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New WRs Coach Frisman Jackson Preaching Toughness

Posted Jun 13, 2017

New Titans receivers coach Frisman Jackson wants his new pupils to attack the football when it’s in the air. He wants them to earn the trust of quarterback Marcus Mariota.

NASHVILLE, Tenn. – New Titans receivers coach Frisman Jackson is preaching toughness, and winning battles.

He wants his pupils to play with a swagger, while delivering daggers.

“Toughness,’’ Jackson said on Tuesday. “When I first met with these guys and sat in a room with them, and got around all of them at the same time, the one thing I talked to them about is, ‘We’re going to be the toughest group on the field. Whether we are the o-line, d-line, linebackers, we want to be known as the toughest, most physical group on the field and that’s what we work toward every day.’

“I am preaching toughness from the moment I step in the room in meetings. And when we’re on the field it’s about toughness, toughness, toughness and being physical.”

Jackson, hired earlier this offseason, said his players have bought in, from returning veterans Rishard Matthews and Harry Douglas to rookies Corey Davis and Taywan Taylor. He’s also stressing the details.

He wants guys to be aggressive getting the ball.

“It is our ball when it is in the air,’’ Jackson said. “It is our ball or it is nobody’s ball. We have to continue to develop that trust, that Marcus (Mariota) will have trust in us. When it is third-and-nine and the guys are glued to us all over, he is going to throw it to us anyway and we are going to come down with it.

“So it is about continuing to build that trust with Marcus, and continuing to build that trust with all the quarterbacks, and going from there. But when the ball is in the air it has to be our football.”

In his first session with reporters after Tuesday’s minicamp, Jackson raved about Davis, and Taylor.

“When you see Corey out there, you see an imposing figure,’’ Jackson said of the team’s first-round pick. “He is a big dude who can run. You see why he went as high as he did and see why he was such a highly touted guy coming into the draft. He has strong hands, he can run, and he is competitive. I like having him on the field. He is a difference maker and he should be able to make some plays for us.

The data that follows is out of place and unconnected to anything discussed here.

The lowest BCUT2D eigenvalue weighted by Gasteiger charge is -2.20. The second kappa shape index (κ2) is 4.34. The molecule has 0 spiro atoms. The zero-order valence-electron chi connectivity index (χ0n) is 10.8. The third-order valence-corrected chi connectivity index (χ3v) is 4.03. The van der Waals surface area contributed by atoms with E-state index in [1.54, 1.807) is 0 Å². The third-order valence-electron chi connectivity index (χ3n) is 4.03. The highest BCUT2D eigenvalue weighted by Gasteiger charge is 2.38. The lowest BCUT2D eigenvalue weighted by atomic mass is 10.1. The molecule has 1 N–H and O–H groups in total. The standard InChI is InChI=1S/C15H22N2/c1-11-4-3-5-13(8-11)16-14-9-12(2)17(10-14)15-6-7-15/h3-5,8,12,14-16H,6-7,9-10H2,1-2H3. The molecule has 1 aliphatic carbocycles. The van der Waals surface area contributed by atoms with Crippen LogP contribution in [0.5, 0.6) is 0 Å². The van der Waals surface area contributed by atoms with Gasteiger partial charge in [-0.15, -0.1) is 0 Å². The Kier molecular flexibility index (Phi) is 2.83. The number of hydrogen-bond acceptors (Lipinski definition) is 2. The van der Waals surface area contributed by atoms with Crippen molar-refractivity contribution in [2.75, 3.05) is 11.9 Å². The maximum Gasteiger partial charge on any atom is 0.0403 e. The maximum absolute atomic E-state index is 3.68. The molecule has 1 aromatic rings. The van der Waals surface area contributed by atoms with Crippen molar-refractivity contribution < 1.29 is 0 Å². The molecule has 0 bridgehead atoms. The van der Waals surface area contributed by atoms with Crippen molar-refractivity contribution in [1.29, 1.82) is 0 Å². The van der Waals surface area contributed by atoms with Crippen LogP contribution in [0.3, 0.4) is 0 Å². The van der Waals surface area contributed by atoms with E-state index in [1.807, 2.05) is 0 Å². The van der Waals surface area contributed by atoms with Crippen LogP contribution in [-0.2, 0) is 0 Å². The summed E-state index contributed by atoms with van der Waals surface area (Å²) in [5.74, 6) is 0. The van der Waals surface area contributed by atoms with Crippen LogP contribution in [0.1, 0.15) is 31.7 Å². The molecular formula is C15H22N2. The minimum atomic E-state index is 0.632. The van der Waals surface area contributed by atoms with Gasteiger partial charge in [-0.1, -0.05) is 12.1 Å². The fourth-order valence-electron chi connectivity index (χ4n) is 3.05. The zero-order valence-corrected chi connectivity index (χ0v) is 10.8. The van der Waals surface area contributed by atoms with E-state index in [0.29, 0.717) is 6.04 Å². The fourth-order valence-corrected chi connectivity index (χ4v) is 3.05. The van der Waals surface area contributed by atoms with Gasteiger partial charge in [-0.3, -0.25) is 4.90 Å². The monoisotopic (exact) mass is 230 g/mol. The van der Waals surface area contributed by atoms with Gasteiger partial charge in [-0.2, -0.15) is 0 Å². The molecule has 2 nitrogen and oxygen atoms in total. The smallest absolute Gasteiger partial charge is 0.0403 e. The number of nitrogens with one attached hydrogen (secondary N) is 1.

“Taywan, you are looking at a guy who loves football, it is important for him to do things the right way. He is bigger than what you think, stronger than what you think. When you look at him you see a 5-11 guy, but he is strong as heck … and he wants to be good. Every single day he has gotten better.”

Jackson, who previously served as Temple’s passing game coordinator and receivers coach, is a former NFL receiver with over 20 years of football experience.

With the Titans, he was reunited with offensive coordinator Terry Robiskie, his former coach when he played for the Cleveland Browns. At Temple, Jackson worked under offensive coordinator Glenn Thomas, an offensive assistant with the Falcons when Titans coach Mike Mularkey and Robiskie coached in Atlanta.

Jackson played four seasons in the National Football League as a wide receiver after initially joining the Cleveland Browns as an undrafted free agent in 2002. He played in 34 games for the Browns from 2002-05, where Robiskie served as both his receivers coach and offensive coordinator. A quarterback/receiver in college, Jackson starred at Northern Illinois before transferring Western Illinois.

Jackson said he’s excited about being reunited with Robiskie.

He’s also excited about his quarterback.

“I love our quarterback,” Jackson said of Mariota. “I love (all) our quarterbacks. I was a quarterback in college so my guys get mad because I always tell them: No matter what, I am always going to side with the quarterback.”